If you noticed, the page title says "Calendars", plural. In order to fully understand and appreciate how Eastern Orthodox fasts and feasts are calculated, and why Eastern and Western celebrations of Pascha/Easter differ, you need to understand a few basics.
Fixed Feasts depend on a particular date such as The Annunciation on March 25 or The Nativity of Christ on December 25. The Orthodox calendar year begins on September 1, and uses the same days and dates as the Gregorian Calendar used in Western Christianity.
Moveable Feasts are dependent on the celebration of Pascha (Easter) which changes from year to year. Briefly speaking, the date for Pascha is calculated as the first Sunday after the first full moon following the Vernal Equinox. The Vernal Equinox falls on March 20 most years, and occasionally on March 21.
Both Eastern and Western Christianity use the same calculation. However, they use different calendars! Western Christianity uses the Gregorian Calendar (circa 1582). All of Eastern Christianity continues to use the older Julian Calendar for the determination of the paschal date even though some Orthodox jurisdictions use the newer calendar for the celebration of their fixed feasts (e.g., the Greek Orthodox Archdiocese of America uses the "new" calendar for fixed feasts, but the "old" calendar for the determination of Pascha).
The difference between March 20/21 on the Julian Calendar and the Gregorian Calendar is around 13 days.
Besides the difference between the Julian and Gregorian calendars, the other difference in the determination of Easter between the Orthodox and other Christian Churches concerns the date of Passover. After the destruction of Jerusalem in 70 A.D. and the other tragic events which gave rise to the dispersal of the Jews, Passover sometimes preceded the vernal equinox.
As an alternative to calculating Easter by the Passover, "paschal (Easter) cycles" were devised. The Orthodox Church eventually adopted a 19—year cycle, the Western Church an 84-year cycle. The use of two different "paschal cycles" inevitably gave way to differences between the Eastern and Western Churches regarding the observance of Easter. Varying dates for the vernal equinox increased these differences. Consequently, it is the combination of these variables which accounts for the different date of Orthodox Easter, whenever it varies from the rest of Christendom.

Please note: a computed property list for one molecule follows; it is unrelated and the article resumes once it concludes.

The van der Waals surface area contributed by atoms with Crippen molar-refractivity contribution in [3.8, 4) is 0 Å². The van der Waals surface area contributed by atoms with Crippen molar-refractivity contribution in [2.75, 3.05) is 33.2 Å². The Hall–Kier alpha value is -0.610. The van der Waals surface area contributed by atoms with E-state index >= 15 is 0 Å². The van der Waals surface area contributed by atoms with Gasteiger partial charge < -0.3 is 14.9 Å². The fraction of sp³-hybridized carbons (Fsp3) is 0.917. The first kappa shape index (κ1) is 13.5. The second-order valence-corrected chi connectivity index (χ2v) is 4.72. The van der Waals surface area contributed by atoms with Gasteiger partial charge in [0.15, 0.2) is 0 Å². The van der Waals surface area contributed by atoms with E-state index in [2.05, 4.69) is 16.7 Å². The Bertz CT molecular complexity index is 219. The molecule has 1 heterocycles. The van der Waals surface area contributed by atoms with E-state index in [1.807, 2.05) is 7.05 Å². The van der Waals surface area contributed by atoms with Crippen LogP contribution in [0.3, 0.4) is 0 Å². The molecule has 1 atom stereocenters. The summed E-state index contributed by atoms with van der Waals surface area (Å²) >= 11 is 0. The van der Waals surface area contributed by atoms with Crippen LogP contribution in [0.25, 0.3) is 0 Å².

In essence, Orthodox Easter (Pascha) will always occur on the first Sunday after the first full moon following the Vernal Equinox after Passover. This can lead to a divergence of celebration that may see both East and West celebrating the Lord's Resurrection on the same date, to as many as five weeks difference.
In order to assist faithful Orthodox Christians in planning certain sacramental celebrations, the Church will often chart important dates many years in advance. Since baptisms and weddings are prohibited on certain dates and during certain moveable fasts, this is a necessity.
Having said all of that, you may now be in a position to understand why the following chart has such different dates for the same event.
As mentioned previously, certain sacraments are not permitted on certain dates. The following are listed for your information.
Baptisms may not be performed from Christmas Day through the Feast of Theophany (December 25-January 6), during Holy Week, or on any of the Great Feastdays of the Lord.
Marriages are not performed on fast days or during fasting seasons or on the feasts of the Church as indicated: September 14 (Exaltation of the Holy Cross), December 13-25 (Nativity), January 5 and 6 (Theophany), Great Lent and Holy Week, Pascha (Easter), Pentecost, August 1-15 (Dormition Fast and Feast), and August 29 (Beheading of St. John the Baptist). Any exceptions are made only with the permission of the respective hierarch.
Memorial services may not be chanted from the Saturday of Lazarus through the Sunday of St. Thomas, on any Feastday of the Lord or any Feastday of the Theotokos.
If you have any questions regarding the selection of a particular date for a sacrament or memorial, please contact your parish priest.